Wednesday, 22 July 2015 00:00

A Foreclosure Home Comes With Opportunities & Challenges. Are You Ready?

Foreclosure Homes

foreclosuresHardcore real estate investors kept their eagle eye on various property deals to get the most out of their investment. For most of the real estate investors turned landlords, a foreclosure home is always a lucrative deal.

Reason being, they are cheap – the lower the price, the better deal a landlord gets. Foreclosure is a legal process in which a homeowner's right to its property are declared null due to failure to pay the mortgage and the property gets eligible for a foreclosure auction.

Since these homes are cheap as compare to other properties, landlords or property investors find it quite tempting. But, remember apart from some great opportunities, there are also some challenges associated with a foreclosure home. Have a look at a few challenges that you should look out for when buying a foreclosed home:

Quite a Professional Buying Process

Remember, you are not directly dealing with the property owner. You are buying it from the bank, who consider the property a mere asset that it wants to get rid of. Bank is not at all concerned whether you want to live in there or rent out to someone else. You need to wait for a few days for a response from the bank. Don't think of sending a nice introductory note to the bank directly or through your property agent. Bank's agent doesn't show any contract or any documents to the bank. They just collect the data and puts it in the website or software. Bank just sees the bidding numbers and that's it. There is no personal contract, no meetings, no conversation – nothing.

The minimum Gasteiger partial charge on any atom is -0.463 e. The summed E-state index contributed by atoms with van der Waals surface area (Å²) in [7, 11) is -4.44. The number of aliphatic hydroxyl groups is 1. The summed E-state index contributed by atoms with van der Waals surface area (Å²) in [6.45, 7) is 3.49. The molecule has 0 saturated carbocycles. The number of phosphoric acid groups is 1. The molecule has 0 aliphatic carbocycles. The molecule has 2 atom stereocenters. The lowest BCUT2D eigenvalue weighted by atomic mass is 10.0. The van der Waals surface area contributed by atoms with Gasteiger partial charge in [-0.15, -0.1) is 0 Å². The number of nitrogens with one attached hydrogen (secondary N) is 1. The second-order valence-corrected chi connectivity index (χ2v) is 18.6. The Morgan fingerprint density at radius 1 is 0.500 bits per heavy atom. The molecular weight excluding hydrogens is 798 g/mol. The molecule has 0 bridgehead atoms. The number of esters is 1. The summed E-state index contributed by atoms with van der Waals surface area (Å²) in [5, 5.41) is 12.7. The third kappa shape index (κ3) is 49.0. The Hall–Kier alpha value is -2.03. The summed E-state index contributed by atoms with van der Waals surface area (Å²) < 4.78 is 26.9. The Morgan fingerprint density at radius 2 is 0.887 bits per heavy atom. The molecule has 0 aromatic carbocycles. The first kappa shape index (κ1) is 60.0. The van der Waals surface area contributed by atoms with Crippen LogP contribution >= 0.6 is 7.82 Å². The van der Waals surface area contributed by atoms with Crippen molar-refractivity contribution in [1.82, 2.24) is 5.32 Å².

Don’t Expect Disclosures

REO stands for “real estate owned.” Bank is the legal owner of the REO property once its gone through the foreclosure process. In an REO sale, you cannot expect any disclosures. Consider it a blind sale, where you don't have any information about the home and the neighborhood. You are responsible for the property you are going to buy. So, it is advised to have a visit to the city's building apartment to collect some information. Seek your agent's help to obtain the past disclosures of the property.

Be Ready To See Homes Stripped Bare

You happily bought a foreclosed home, really excited to see the home interiors. And it all turns into a nightmare when you see that the previous owner has removed every appliance and light fixtures and even the faucets. Quite often, homeowners try to keep the property or even try to sell as a short sale, but as banks don't cooperate, they find it ideal to damage the property before leaving. Ultimately, it damages the real estate value of the home. You, as the buyer, are solely responsible for all the repairs.

Bank Won't Credit Or Repair Things

Investors wouldn't know whether there would be a broken water heater or a leaky window, since there won't be a disclosure. As a buyer, you are just allowed to have an inspection, so make sure you get the most out of this opportunity. Try to get your hands on an old inspection report and review every fact and figure before making your offer.

Bank Will Have Its Own Systemic Way of Processing Applications

Bank is not liable to follow any norms, terms and conditions that are standard in property investment community. Bank has its own contracts that are meant to protect its interest. A contract with dozens of pages safeguarding bank from any potential future lawsuits. Ultimately, this lays a lot of burden on the buyer. Bank won't transfer the property unless the entire process is done as per its regulations.

Landlords can find a few tempting deals among foreclosed homes. Make sure you get more than you bargained for. If you have more questions about foreclosed property deals, feel free to ask our consultants at Rental Home Financing. We will be happy to walk you through the real estate market.

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